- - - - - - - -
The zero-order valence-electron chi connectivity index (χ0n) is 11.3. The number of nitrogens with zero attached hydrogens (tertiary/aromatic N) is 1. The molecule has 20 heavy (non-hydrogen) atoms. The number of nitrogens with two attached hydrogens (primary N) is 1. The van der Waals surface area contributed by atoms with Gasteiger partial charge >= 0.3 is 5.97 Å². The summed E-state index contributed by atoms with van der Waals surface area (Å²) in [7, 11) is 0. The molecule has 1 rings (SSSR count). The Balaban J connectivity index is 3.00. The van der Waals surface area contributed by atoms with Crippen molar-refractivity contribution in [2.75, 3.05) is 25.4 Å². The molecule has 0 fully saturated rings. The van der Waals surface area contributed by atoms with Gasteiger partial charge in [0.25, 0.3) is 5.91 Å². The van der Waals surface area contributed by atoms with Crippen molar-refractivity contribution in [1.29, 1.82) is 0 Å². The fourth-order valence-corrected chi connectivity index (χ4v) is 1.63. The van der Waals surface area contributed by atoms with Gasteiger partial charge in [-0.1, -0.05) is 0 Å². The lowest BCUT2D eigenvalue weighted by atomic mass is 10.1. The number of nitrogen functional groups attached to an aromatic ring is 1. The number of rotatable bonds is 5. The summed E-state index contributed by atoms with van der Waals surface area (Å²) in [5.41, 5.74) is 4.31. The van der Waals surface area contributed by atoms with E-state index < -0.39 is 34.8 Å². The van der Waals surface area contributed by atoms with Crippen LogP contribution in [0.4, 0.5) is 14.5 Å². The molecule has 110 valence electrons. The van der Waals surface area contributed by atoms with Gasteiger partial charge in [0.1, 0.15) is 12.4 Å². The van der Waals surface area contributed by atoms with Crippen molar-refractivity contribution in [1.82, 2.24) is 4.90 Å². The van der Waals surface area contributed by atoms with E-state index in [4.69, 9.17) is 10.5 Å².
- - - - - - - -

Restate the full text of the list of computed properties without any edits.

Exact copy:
The zero-order valence-electron chi connectivity index (χ0n) is 11.3. The number of nitrogens with zero attached hydrogens (tertiary/aromatic N) is 1. The molecule has 20 heavy (non-hydrogen) atoms. The number of nitrogens with two attached hydrogens (primary N) is 1. The van der Waals surface area contributed by atoms with Gasteiger partial charge >= 0.3 is 5.97 Å². The summed E-state index contributed by atoms with van der Waals surface area (Å²) in [7, 11) is 0. The molecule has 1 rings (SSSR count). The Balaban J connectivity index is 3.00. The van der Waals surface area contributed by atoms with Crippen molar-refractivity contribution in [2.75, 3.05) is 25.4 Å². The molecule has 0 fully saturated rings. The van der Waals surface area contributed by atoms with Gasteiger partial charge in [0.25, 0.3) is 5.91 Å². The van der Waals surface area contributed by atoms with Crippen molar-refractivity contribution in [1.29, 1.82) is 0 Å². The fourth-order valence-corrected chi connectivity index (χ4v) is 1.63. The van der Waals surface area contributed by atoms with Gasteiger partial charge in [-0.1, -0.05) is 0 Å². The lowest BCUT2D eigenvalue weighted by atomic mass is 10.1. The number of nitrogen functional groups attached to an aromatic ring is 1. The number of rotatable bonds is 5. The summed E-state index contributed by atoms with van der Waals surface area (Å²) in [5.41, 5.74) is 4.31. The van der Waals surface area contributed by atoms with E-state index < -0.39 is 34.8 Å². The van der Waals surface area contributed by atoms with Crippen LogP contribution in [0.4, 0.5) is 14.5 Å². The molecule has 110 valence electrons. The van der Waals surface area contributed by atoms with Gasteiger partial charge in [0.1, 0.15) is 12.4 Å². The van der Waals surface area contributed by atoms with Crippen molar-refractivity contribution in [1.82, 2.24) is 4.90 Å². The van der Waals surface area contributed by atoms with E-state index in [4.69, 9.17) is 10.5 Å².